Rebecka glanced up—she felt it before she saw it. Her very sensitive and trained eyes caught the contrail she sought. Through the billowing clouds, she spotted what she was looking for. High above, a steady white trail moved from far in the west. She thought she could see a dark speck at the front of that quickly moving line. She watched for it every day. It crossed the headland with regularity—once every sevendays, and usually on this day. There was hope in that speck and that long white trail in the skies.

No one else seemed to notice it. When she had asked other visuals about it, they shushed her. They kept their eyes down at the ground, just as the slogans told them. They looked at the soil of Freedom and not at the skies. No one could fly. No one knew of any citizens who ever left Freedom. Not even the rumors from the Capital ever spoke of flying machines or of other citizens who might have flying machines. The Supreme Leader assured them that they were the only civilized nation in the entire world. For all the citizens, there was only Freedom and work and for her the Development Center.

She knew she gazed at something that was not from Freedom. She knew she looked at something that was truly free—a machine of metal that flew across the heavens. She longed for that kind of freedom. Not the freedom the slogans constantly spoke about, not the freedom the Supreme Leader told them all citizen possessed, but true freedom—something away from this place. She longed for it and would give anything to achieve it—freedom.

Scott Phillips sat at the controls of a heavy lifting cargo shuttle. He was at flight level sixty more than ten miles above the surface of the globe and well outside of air traffic radar coverage. He sat in a cocoon of heavy aluminum and plasteel. Underneath and behind him was a suborbital shuttle. It was over a hundred feet long and filled with high priority goods. It was a lifting body with a single hydrogen powered atmospheric compressing engine for long cargo hauls like this.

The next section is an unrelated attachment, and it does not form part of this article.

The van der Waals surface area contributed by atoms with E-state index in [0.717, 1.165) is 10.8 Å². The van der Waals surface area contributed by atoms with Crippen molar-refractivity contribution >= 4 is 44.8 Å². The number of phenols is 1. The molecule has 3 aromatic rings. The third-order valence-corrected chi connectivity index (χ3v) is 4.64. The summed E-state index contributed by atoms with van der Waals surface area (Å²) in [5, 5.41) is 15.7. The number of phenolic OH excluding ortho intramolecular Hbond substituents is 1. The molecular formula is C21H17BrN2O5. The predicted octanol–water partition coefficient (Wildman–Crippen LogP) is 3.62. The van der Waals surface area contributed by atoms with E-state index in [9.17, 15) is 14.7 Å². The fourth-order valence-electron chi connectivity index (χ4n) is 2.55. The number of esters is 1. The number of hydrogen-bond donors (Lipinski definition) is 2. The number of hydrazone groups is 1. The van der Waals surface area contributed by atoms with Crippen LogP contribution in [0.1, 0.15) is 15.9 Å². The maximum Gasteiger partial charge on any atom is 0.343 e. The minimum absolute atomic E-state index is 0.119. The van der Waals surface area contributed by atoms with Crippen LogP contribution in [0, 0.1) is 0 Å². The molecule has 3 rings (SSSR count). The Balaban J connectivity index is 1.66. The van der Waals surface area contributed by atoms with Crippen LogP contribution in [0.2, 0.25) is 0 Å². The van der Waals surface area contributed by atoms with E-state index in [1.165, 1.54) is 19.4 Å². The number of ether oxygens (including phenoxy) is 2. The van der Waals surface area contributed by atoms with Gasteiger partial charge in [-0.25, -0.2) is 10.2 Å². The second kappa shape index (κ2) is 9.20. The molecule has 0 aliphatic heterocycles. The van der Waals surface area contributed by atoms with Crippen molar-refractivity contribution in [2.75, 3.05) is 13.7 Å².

The two move closer and closer in this dance until they meet.

More tomorrow.

For more information, you can visit my author site http://www.ldalford.com/, and my individual novel websites:



About L.D. Alford

L. D. Alford is a novelist whose writing explores with originality those cultures and societies we think we already know. His writing distinctively develops the connections between present events and history—he combines them with threads of reality that bring the past alive. L. D. Alford is familiar with technology and cultures—he is widely traveled and earned a B.S. in Chemistry from Pacific Lutheran University, an M.S. in Mechanical Engineering from Boston University, a Ph.D. in Aerospace Engineering from The University of Dayton, and is a graduate of Air War College, Air Command and Staff College, and the USAF Test Pilot School. L. D. Alford is an author who combines intimate scientific and cultural knowledge into fiction worlds that breathe reality. He is the author of three historical fiction novels: Centurion, Aegypt, and The Second Mission, and three science fiction novels: The End of Honor, The Fox’s Honor, and A Season of Honor.